I completely support any legislative provision that creates time frames for permit decisions where none exist, streamlines ones which do and allows for permit decisions to be made concurrently rather than successively. As it is said, time is money, and there is no circumstance where that adage is truer than in the building and construction sector.

There needs to be surety for developers, whether mum and dad or commercial, of a realistic time frame. We heard in briefings that the 42-day clock does not commence until payment of the invoice for applicable fees. This is a glitch in the system because, of course, if the invoice is not issued in a timely manner, the clock does not start until it is paid.

I appreciate it may be difficult for some councils with a smaller workforce. For that reason I am pleased to see that if the invoice for fees is not made within four business days, for the purposes of the act, the application is to be taken as having been received on the fifth business day. This will provide some surety for developers.

I also understand that no penalty provisions will be contained in these regulations. I feel, however, that a prescriptive approach to reporting on implementation and ongoing timeliness of delivering on these new obligations may be required. Of course, these probably do not need to be formally legislated, but I encourage the Government and the minister to think about what kind of benchmarks they would like to see met, what quantitative data need to be collected to assess that, and discuss with utility providers how this information can be gathered.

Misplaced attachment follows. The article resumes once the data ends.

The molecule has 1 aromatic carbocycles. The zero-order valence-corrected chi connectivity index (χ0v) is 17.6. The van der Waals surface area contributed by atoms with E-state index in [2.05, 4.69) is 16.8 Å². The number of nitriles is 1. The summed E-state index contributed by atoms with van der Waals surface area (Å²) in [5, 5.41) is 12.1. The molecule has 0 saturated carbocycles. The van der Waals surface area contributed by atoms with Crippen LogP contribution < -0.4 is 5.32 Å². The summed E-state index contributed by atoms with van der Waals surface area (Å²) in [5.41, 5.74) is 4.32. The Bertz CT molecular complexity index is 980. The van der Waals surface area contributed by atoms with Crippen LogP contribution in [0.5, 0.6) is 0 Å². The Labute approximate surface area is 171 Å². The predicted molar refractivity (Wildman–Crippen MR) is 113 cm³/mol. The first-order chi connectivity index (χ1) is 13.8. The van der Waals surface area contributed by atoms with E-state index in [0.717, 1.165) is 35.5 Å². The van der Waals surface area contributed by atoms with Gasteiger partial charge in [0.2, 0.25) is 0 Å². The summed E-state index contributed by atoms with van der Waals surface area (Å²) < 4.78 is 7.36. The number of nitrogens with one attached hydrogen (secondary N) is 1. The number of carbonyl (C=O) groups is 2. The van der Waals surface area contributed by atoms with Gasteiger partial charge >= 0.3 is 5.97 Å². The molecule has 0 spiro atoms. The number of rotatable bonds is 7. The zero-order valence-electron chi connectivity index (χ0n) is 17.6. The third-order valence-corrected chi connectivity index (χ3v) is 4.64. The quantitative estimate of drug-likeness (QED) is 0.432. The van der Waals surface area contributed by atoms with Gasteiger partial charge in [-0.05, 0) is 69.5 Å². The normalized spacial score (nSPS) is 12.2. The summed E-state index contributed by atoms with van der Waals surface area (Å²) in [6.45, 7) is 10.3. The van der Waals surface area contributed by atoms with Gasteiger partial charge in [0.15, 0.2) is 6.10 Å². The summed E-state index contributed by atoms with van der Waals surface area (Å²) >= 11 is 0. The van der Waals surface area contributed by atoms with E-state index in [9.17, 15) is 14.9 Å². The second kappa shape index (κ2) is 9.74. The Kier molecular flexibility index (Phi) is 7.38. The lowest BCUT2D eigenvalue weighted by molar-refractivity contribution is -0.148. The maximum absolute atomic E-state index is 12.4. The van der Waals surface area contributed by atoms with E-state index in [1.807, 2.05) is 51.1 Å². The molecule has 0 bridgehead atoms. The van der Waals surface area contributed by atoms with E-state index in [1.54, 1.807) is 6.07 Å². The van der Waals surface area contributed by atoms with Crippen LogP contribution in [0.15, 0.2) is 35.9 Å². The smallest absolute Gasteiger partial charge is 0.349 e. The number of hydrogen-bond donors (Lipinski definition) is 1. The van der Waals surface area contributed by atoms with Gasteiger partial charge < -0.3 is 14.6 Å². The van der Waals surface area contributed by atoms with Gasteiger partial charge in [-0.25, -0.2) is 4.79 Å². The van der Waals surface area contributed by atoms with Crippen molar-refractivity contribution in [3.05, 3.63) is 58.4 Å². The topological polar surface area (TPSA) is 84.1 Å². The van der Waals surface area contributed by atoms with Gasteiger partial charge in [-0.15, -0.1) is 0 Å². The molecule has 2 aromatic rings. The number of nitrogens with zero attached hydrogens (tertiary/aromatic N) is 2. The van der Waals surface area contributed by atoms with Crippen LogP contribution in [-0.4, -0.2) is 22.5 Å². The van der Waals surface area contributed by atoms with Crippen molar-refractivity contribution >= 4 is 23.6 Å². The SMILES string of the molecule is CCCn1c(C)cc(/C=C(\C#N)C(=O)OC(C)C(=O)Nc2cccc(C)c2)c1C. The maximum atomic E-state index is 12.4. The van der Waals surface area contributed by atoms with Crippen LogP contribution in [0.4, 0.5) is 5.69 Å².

I further note that the issue of timing has been raised. For example, the proposed amendment to section 54 of the LUPAA changes the time period in which a planning authority must notify an application where the request for additional information has been satisfied from 14 days to five business days. These amendments seem reasonable enough for simple applications, but I question whether complex applications can be assessed satisfactorily in such a time frame.

A number of assessments - many of which require analysis of safety and involve potential hazards - need to be considered, often in conjunction with external stakeholders, who under these amendments are not liable for meeting time frames, but for which the planning authorities will have no power to compel or expedite these processes. The Leader might be able to address that in her summing up.

I further encourage the Government and the minister to ensure there is a close productive working relationship that goes beyond the implementation of these provisions. I note that the proposed amendment to section 56 of LUPAA, while I understand is generally supported by stakeholders, provides minimal clarity as to what constitutes a minor amendment to a planning permit.